Inner Monologue: “Wow, 12AM, I should get into bed.”

Lights turned off, head on pillow. Check.

Nir’s Note: This guest post by Avi Itzkovitch offers some clues as to why we can’t seem to put our cell phones down. Avi (@xgmedia) is an Independent User Experience Consultant. He is currently working from his Tel-Aviv Studio XG Media.

Do you constantly check your smartphone to see if you’ve received messages or notifications on Facebook? Does your phone distract you from your studies or work? Do your friends, parents, children, or spouse complain that you are not giving them enough attention because of your phone? You may be addicted.

The smartphone has become a constant companion. We carry it throughout the day and keep it by our bedside at night. We allow ourselves to be interrupted with messages from social media, emails and texts. We answer phone calls at times when it is not socially acceptable, and we put our immediate interactions with friends and family on hold when we hear that ring tone that tells us a message is arrived. Something fundamental in human behavior has changed: our sense of phone etiquette and propriety has caused us to get out of whack in our interactions with one another.

Nir’s Note: Is “no” the most powerful word in the English language? In this guest post Chikodi Chima explores what happens when people say, “No.” Chikodi is a former VentureBeat staff reporter who helps startups with their public relations and marketing. His blog is PR Tips For Startups and he is @Chikodi on Twitter.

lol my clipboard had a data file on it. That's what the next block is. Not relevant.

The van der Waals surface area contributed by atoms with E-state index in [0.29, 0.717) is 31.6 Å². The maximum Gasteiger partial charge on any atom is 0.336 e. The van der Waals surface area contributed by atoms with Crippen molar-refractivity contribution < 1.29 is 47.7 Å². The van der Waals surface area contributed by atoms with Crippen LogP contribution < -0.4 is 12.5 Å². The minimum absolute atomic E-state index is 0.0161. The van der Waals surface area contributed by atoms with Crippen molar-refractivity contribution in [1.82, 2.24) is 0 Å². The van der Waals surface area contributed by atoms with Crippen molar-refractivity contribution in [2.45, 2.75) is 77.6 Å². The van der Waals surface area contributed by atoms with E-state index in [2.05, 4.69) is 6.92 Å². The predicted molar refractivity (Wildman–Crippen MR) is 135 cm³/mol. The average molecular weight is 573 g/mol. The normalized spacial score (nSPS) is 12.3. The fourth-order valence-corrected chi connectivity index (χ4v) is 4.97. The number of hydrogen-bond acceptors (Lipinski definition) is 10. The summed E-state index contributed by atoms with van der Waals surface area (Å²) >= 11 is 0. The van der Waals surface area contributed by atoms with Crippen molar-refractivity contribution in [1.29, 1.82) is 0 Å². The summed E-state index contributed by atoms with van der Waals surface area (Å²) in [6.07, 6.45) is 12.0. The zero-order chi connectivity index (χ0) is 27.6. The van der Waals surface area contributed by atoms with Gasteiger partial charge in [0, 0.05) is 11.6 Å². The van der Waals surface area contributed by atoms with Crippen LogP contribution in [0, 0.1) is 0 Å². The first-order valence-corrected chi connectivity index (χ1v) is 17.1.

3981484909_260a1f184c_bSirens were beautiful creatures from Greek Mythology who lured sailors to their death.  The power of their song was so irresistible it would cause captains to steer their boats into the rocks and drown. We are  also seduced daily by ideas that sound great at first, but may leave us shipwrecked, unless we have the power to say no.

Nir’s Note: This guest post is by Auren Hoffman, the CEO of LiveRamp in San Francisco. This essay is a bit different from the normal subject matter on the blog but I hope it will stir some discussion about which of our personal habits are worth improving. Connect with Auron on Twitter at @auren or on Facebook.

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To really differentiate yourself in this winner-take-all world, you should be focusing on improving your strengths, not your weaknesses.

Most people who set out to improve themselves focus on their faults.  For example, here’s Bridget Jones’ list:

“Resolution number one: Obviously will lose twenty pounds. Number two: Always put last night’s panties in the laundry basket. Equally important, will find sensible boyfriend to go out with and not continue to form romantic attachments to any of the following: alcoholics, workaholics, commitment phobics, peeping toms, megalomaniacs, emotional wits or perverts.”